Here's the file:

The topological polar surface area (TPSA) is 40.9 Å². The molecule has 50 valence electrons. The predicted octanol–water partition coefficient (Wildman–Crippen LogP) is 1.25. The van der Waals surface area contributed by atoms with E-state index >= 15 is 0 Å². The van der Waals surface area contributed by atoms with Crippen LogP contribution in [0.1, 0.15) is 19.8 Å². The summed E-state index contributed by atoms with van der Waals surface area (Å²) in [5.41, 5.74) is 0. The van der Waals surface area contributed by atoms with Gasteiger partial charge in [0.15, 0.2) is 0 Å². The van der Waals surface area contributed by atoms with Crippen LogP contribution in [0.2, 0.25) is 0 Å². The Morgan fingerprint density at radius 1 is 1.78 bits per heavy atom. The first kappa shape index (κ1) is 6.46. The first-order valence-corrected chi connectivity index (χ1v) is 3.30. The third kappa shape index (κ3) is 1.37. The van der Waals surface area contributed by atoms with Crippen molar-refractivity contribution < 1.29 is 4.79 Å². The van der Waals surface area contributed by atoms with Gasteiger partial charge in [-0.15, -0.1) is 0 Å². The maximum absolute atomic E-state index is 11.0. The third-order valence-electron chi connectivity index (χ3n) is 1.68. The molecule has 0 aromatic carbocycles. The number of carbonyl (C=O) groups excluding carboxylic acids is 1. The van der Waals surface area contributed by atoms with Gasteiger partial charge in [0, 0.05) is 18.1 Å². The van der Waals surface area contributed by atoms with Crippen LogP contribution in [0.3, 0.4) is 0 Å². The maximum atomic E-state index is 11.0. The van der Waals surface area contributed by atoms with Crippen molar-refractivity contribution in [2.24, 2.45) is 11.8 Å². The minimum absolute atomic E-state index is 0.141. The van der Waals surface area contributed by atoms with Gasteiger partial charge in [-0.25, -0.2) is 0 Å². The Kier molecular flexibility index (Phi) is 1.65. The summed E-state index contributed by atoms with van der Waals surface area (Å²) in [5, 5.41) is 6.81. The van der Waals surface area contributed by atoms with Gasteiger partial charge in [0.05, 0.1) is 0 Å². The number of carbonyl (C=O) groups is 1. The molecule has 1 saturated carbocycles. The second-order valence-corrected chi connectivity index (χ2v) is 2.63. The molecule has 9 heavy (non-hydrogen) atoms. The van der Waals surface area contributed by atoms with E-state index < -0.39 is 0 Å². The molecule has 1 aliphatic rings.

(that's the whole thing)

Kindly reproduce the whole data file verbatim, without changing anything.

The topological polar surface area (TPSA) is 40.9 Å². The molecule has 50 valence electrons. The predicted octanol–water partition coefficient (Wildman–Crippen LogP) is 1.25. The van der Waals surface area contributed by atoms with E-state index >= 15 is 0 Å². The van der Waals surface area contributed by atoms with Crippen LogP contribution in [0.1, 0.15) is 19.8 Å². The summed E-state index contributed by atoms with van der Waals surface area (Å²) in [5.41, 5.74) is 0. The van der Waals surface area contributed by atoms with Gasteiger partial charge in [0.15, 0.2) is 0 Å². The van der Waals surface area contributed by atoms with Crippen LogP contribution in [0.2, 0.25) is 0 Å². The Morgan fingerprint density at radius 1 is 1.78 bits per heavy atom. The first kappa shape index (κ1) is 6.46. The first-order valence-corrected chi connectivity index (χ1v) is 3.30. The third kappa shape index (κ3) is 1.37. The van der Waals surface area contributed by atoms with Crippen molar-refractivity contribution < 1.29 is 4.79 Å². The van der Waals surface area contributed by atoms with Gasteiger partial charge in [-0.15, -0.1) is 0 Å². The maximum absolute atomic E-state index is 11.0. The third-order valence-electron chi connectivity index (χ3n) is 1.68. The molecule has 0 aromatic carbocycles. The number of carbonyl (C=O) groups excluding carboxylic acids is 1. The van der Waals surface area contributed by atoms with Gasteiger partial charge in [0, 0.05) is 18.1 Å². The van der Waals surface area contributed by atoms with Crippen LogP contribution in [0.3, 0.4) is 0 Å². The maximum atomic E-state index is 11.0. The van der Waals surface area contributed by atoms with Crippen molar-refractivity contribution in [2.24, 2.45) is 11.8 Å². The minimum absolute atomic E-state index is 0.141. The van der Waals surface area contributed by atoms with Gasteiger partial charge in [-0.25, -0.2) is 0 Å². The Kier molecular flexibility index (Phi) is 1.65. The summed E-state index contributed by atoms with van der Waals surface area (Å²) in [5, 5.41) is 6.81. The van der Waals surface area contributed by atoms with Gasteiger partial charge in [0.05, 0.1) is 0 Å². The number of carbonyl (C=O) groups is 1. The molecule has 1 saturated carbocycles. The second-order valence-corrected chi connectivity index (χ2v) is 2.63. The molecule has 9 heavy (non-hydrogen) atoms. The van der Waals surface area contributed by atoms with E-state index < -0.39 is 0 Å². The molecule has 1 aliphatic rings.